We looked at a wide range of histologies, including CLL, WM, and marginal zone lymphoma, as well as other B-cell malignancies, such as diffuse large B-cell lymphoma and follicular lymphoma —if there was no standard of care and a BTK inhibitor was considered a potential option.

To date, we’ve enrolled 29 patients. We reported data on those patients at the 2019 ASH Annual Meeting.

What did the results show?

As in all phase I studies, we’re trying to establish the maximum-tolerated dose (MTD) and identify any potentially DLTs. We continue to go through our cohorts to identify those safe doses.

To date, we have not seen objective responses, but these patients have extraordinarily high-risk genetic features. These patients are refractory to pretty much all known therapies and are a very sick patient population.

We are currently in cohort 5. We're planning to test doses all the way up to cohort 7 at a dose of 500 mg twice daily. We reported results from cohort 5, in which patients received 300 mg twice daily, and while we’re not seeing responses as of yet, we saw some good signals for disease stability. Additionally, some patients had lymph node reduction.

What's most important is that we're showing that the drug is very safe. There are no new safety signals that are coming out. We're seeing many [AEs] that are associated with BTK inhibitors, but at low rates. Importantly, we have not seen some of the most [common] toxicities, such as atrial fibrillation [with the doses we have tested].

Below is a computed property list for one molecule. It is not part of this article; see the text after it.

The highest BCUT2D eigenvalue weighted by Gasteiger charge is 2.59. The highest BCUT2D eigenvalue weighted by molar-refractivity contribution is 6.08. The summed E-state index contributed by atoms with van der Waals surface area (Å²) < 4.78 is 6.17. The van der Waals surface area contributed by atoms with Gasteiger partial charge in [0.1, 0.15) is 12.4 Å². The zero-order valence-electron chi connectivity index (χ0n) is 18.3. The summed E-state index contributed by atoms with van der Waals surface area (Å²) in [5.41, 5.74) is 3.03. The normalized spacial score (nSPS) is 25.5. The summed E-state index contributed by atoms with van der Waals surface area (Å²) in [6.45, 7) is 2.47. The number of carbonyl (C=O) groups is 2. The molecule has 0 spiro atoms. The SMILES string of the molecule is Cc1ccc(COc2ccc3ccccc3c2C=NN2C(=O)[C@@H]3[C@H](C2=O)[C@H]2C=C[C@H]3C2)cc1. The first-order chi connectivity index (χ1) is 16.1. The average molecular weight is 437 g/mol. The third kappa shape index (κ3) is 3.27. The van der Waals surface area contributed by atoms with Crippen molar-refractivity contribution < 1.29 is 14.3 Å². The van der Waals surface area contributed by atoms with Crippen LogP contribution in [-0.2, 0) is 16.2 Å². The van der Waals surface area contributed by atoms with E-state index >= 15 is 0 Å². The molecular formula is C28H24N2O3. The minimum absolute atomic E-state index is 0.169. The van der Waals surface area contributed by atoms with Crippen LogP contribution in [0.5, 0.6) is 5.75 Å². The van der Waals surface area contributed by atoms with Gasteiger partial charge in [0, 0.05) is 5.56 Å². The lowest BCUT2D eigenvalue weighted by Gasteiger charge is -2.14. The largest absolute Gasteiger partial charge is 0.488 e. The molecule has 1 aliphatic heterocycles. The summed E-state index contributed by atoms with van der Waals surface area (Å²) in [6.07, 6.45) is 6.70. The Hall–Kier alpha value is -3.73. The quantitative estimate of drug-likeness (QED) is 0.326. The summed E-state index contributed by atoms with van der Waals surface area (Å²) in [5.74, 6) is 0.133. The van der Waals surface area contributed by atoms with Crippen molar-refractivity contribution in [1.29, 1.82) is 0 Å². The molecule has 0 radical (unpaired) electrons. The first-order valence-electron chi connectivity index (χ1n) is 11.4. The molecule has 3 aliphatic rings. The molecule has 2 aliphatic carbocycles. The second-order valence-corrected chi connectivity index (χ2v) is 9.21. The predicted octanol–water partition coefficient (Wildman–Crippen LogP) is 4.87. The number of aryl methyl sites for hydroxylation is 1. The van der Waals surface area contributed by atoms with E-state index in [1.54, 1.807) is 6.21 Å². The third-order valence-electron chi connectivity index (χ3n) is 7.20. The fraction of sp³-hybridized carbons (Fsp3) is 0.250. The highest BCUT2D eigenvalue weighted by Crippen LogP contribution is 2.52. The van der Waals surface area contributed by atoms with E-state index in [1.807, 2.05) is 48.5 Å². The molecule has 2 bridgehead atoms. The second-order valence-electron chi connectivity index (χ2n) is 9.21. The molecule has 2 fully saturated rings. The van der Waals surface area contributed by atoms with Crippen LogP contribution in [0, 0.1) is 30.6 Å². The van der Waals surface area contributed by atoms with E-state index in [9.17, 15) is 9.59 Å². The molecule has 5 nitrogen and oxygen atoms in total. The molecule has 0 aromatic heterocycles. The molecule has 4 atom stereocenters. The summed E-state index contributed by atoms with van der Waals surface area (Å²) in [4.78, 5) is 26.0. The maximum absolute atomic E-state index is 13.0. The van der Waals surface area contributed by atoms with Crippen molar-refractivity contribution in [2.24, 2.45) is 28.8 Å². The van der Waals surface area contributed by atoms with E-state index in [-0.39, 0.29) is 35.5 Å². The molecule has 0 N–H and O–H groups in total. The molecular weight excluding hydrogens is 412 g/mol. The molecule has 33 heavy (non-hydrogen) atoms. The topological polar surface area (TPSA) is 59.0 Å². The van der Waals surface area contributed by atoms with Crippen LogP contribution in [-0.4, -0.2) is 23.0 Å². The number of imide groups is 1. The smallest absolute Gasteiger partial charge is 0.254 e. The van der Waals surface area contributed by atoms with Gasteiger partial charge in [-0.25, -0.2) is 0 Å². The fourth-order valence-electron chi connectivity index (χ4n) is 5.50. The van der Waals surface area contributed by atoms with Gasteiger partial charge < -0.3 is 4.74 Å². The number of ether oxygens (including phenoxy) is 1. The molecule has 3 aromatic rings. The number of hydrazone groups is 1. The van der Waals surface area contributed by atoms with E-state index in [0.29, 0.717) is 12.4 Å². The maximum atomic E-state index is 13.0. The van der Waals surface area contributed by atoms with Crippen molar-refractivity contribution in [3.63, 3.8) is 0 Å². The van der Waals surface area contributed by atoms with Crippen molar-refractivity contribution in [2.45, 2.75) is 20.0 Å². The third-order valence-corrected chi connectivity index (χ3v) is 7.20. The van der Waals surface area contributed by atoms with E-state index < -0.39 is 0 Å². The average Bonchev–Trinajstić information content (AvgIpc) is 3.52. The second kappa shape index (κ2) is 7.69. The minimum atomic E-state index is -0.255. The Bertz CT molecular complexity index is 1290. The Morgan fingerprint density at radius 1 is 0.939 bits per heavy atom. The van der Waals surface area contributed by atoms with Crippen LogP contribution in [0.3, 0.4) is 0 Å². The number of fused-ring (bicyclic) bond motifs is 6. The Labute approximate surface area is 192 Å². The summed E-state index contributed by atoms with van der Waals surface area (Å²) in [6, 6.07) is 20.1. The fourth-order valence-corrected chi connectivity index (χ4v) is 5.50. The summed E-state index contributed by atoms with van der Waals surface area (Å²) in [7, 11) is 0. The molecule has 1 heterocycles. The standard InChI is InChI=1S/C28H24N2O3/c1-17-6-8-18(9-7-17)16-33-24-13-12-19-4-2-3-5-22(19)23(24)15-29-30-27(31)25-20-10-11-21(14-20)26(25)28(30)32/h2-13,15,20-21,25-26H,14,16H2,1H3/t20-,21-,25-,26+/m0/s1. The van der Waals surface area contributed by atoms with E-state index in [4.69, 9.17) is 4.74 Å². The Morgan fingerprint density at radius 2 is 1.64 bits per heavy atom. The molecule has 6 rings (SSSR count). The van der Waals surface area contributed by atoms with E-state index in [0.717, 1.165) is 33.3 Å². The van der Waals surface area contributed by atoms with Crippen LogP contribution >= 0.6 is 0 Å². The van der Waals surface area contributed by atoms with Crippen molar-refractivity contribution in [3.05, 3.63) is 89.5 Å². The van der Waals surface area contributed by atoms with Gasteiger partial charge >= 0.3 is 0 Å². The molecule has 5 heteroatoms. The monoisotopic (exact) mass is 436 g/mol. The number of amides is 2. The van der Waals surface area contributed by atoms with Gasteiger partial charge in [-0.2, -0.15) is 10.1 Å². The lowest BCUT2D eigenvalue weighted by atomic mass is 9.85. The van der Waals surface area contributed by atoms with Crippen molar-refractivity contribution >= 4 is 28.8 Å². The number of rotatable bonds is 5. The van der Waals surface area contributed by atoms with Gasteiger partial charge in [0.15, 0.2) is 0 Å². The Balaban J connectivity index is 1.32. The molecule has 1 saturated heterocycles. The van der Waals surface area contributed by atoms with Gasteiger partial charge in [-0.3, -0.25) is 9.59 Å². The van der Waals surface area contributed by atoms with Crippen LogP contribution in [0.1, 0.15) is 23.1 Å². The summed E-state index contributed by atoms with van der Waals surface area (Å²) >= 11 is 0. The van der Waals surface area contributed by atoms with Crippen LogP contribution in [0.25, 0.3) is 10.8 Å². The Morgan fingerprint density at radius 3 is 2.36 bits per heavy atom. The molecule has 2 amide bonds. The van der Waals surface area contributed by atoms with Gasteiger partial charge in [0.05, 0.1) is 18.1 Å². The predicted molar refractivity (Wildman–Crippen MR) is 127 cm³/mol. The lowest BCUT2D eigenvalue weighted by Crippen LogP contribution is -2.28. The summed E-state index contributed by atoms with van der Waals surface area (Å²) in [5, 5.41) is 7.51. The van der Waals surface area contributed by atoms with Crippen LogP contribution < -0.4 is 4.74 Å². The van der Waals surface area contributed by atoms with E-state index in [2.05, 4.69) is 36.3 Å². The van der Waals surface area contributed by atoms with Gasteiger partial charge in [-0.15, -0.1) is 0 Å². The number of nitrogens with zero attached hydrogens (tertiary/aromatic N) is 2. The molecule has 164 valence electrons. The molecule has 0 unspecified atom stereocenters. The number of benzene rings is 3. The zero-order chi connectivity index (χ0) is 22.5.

What were some of these high-risk features?

Close to 80% of patients have unmutated IGHV; close to 78% of patients in the study have p53 mutations. Another 60% of patients have a 17p deletion. Importantly, 61% of patients have BTK mutations. Additionally, another 41% of these patients have seen venetoclax (Venclexta). [These patients have progressed on] some of the most effective therapies we have.

What are the next steps for this research?

We are looking to identify the MTD and the recommended phase II dose. Once we identify the [recommended phase II dose], we'll expand the study to other sites and other cohorts and start testing the drug in a broader patient population, rather than such a refractory patient population.

How might we distinguish between BTK inhibitors if these reversible BTK inhibitors become available?

It's a good question and tough question. I don’t know if I have an absolute answer. We never want to sacrifice the efficacy of a drug, so if we can prove a drug is equally effective as established agents, we would want to look at the safety profile of that drug. If we can identify a similarly effective drug that has less AEs, [is as safe as the established drug], or prevent disease relapse due to a certain mutation, it may start to have an advantage over other established drugs, leading to its uptake.

Is there anything else you would like to emphasize about the trial?

We still have a lot to learn about these reversible inhibitors in terms of how they work and how they can overcome BTK mutations, as well as downstream mutations such as PLCG2. [All reversible BTK inhibitors] have different properties, so there's still a lot to be learned about each molecule in this drug class, how effective they might be, and what role they may play.

Allan JN, Patel K, Mato A, et al. Ongoing results of a phase 1b/2 dose-escalation and cohort-expansion study of the selective, noncovalent, reversible Bruton’s tyrosine kinase inhibitor, vecabrutinib, in B-cell malignancies. Blood. 2019;134(suppl_1; abstr 3041). doi:10.1182/blood-2019-126286